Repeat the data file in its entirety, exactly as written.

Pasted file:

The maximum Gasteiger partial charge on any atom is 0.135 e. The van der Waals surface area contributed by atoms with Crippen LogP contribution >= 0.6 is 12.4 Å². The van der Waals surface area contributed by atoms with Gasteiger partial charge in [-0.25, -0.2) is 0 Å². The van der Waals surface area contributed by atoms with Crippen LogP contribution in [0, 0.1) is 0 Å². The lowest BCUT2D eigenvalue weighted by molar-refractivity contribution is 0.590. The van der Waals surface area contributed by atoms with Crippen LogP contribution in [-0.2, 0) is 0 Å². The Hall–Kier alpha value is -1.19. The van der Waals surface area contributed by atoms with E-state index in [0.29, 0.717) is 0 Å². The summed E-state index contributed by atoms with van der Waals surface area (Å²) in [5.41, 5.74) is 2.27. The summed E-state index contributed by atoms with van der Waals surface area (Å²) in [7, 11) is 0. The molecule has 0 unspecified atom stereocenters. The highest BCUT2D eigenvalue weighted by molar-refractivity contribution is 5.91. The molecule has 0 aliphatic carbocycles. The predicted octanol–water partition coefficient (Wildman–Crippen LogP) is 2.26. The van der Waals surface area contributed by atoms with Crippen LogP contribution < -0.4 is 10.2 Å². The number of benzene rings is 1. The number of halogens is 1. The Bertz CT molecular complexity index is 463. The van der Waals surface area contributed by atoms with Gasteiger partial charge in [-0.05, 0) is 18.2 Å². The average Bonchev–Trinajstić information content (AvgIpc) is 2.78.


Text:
The maximum Gasteiger partial charge on any atom is 0.135 e. The van der Waals surface area contributed by atoms with Crippen LogP contribution >= 0.6 is 12.4 Å². The van der Waals surface area contributed by atoms with Gasteiger partial charge in [-0.25, -0.2) is 0 Å². The van der Waals surface area contributed by atoms with Crippen LogP contribution in [0, 0.1) is 0 Å². The lowest BCUT2D eigenvalue weighted by molar-refractivity contribution is 0.590. The van der Waals surface area contributed by atoms with Crippen LogP contribution in [-0.2, 0) is 0 Å². The Hall–Kier alpha value is -1.19. The van der Waals surface area contributed by atoms with E-state index in [0.29, 0.717) is 0 Å². The summed E-state index contributed by atoms with van der Waals surface area (Å²) in [5.41, 5.74) is 2.27. The summed E-state index contributed by atoms with van der Waals surface area (Å²) in [7, 11) is 0. The molecule has 0 unspecified atom stereocenters. The highest BCUT2D eigenvalue weighted by molar-refractivity contribution is 5.91. The molecule has 0 aliphatic carbocycles. The predicted octanol–water partition coefficient (Wildman–Crippen LogP) is 2.26. The van der Waals surface area contributed by atoms with Crippen LogP contribution < -0.4 is 10.2 Å². The number of benzene rings is 1. The number of halogens is 1. The Bertz CT molecular complexity index is 463. The van der Waals surface area contributed by atoms with Gasteiger partial charge in [-0.05, 0) is 18.2 Å². The average Bonchev–Trinajstić information content (AvgIpc) is 2.78.